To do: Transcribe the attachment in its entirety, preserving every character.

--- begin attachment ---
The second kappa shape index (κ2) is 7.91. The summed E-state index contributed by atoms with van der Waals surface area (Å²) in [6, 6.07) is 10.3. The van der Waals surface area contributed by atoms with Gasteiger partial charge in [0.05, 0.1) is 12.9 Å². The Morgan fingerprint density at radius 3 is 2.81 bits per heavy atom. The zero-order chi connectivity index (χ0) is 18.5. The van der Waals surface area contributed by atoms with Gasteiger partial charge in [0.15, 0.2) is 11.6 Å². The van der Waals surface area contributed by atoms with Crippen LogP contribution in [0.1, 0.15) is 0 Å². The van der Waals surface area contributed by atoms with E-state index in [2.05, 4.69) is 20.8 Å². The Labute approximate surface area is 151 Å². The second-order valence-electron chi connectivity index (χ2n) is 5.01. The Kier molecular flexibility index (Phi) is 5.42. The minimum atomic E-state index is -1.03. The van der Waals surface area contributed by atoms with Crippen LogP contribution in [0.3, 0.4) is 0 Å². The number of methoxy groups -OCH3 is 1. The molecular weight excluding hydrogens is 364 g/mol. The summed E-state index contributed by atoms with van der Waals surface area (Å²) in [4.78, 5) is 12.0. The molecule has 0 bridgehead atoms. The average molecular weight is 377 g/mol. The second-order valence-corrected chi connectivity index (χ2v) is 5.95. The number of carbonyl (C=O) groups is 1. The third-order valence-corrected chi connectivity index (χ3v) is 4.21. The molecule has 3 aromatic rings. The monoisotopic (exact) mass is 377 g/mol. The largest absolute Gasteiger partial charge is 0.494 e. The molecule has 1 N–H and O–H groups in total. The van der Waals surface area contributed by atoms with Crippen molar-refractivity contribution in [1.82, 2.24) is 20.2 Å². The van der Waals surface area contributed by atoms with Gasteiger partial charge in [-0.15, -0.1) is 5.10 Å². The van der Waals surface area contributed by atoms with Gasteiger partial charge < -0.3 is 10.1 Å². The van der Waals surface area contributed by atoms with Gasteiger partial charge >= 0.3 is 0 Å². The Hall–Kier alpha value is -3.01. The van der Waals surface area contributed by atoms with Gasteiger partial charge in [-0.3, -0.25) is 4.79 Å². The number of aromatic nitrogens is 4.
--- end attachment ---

The second kappa shape index (κ2) is 7.91. The summed E-state index contributed by atoms with van der Waals surface area (Å²) in [6, 6.07) is 10.3. The van der Waals surface area contributed by atoms with Gasteiger partial charge in [0.05, 0.1) is 12.9 Å². The Morgan fingerprint density at radius 3 is 2.81 bits per heavy atom. The zero-order chi connectivity index (χ0) is 18.5. The van der Waals surface area contributed by atoms with Gasteiger partial charge in [0.15, 0.2) is 11.6 Å². The van der Waals surface area contributed by atoms with Crippen LogP contribution in [0.1, 0.15) is 0 Å². The van der Waals surface area contributed by atoms with E-state index in [2.05, 4.69) is 20.8 Å². The Labute approximate surface area is 151 Å². The second-order valence-electron chi connectivity index (χ2n) is 5.01. The Kier molecular flexibility index (Phi) is 5.42. The minimum atomic E-state index is -1.03. The van der Waals surface area contributed by atoms with Crippen LogP contribution in [0.3, 0.4) is 0 Å². The number of methoxy groups -OCH3 is 1. The molecular weight excluding hydrogens is 364 g/mol. The summed E-state index contributed by atoms with van der Waals surface area (Å²) in [4.78, 5) is 12.0. The molecule has 0 bridgehead atoms. The average molecular weight is 377 g/mol. The second-order valence-corrected chi connectivity index (χ2v) is 5.95. The number of carbonyl (C=O) groups is 1. The third-order valence-corrected chi connectivity index (χ3v) is 4.21. The molecule has 3 aromatic rings. The monoisotopic (exact) mass is 377 g/mol. The largest absolute Gasteiger partial charge is 0.494 e. The molecule has 1 N–H and O–H groups in total. The van der Waals surface area contributed by atoms with Crippen molar-refractivity contribution in [1.82, 2.24) is 20.2 Å². The van der Waals surface area contributed by atoms with Gasteiger partial charge in [-0.15, -0.1) is 5.10 Å². The van der Waals surface area contributed by atoms with Gasteiger partial charge < -0.3 is 10.1 Å². The van der Waals surface area contributed by atoms with Gasteiger partial charge >= 0.3 is 0 Å². The Hall–Kier alpha value is -3.01. The van der Waals surface area contributed by atoms with Gasteiger partial charge in [-0.3, -0.25) is 4.79 Å². The number of aromatic nitrogens is 4.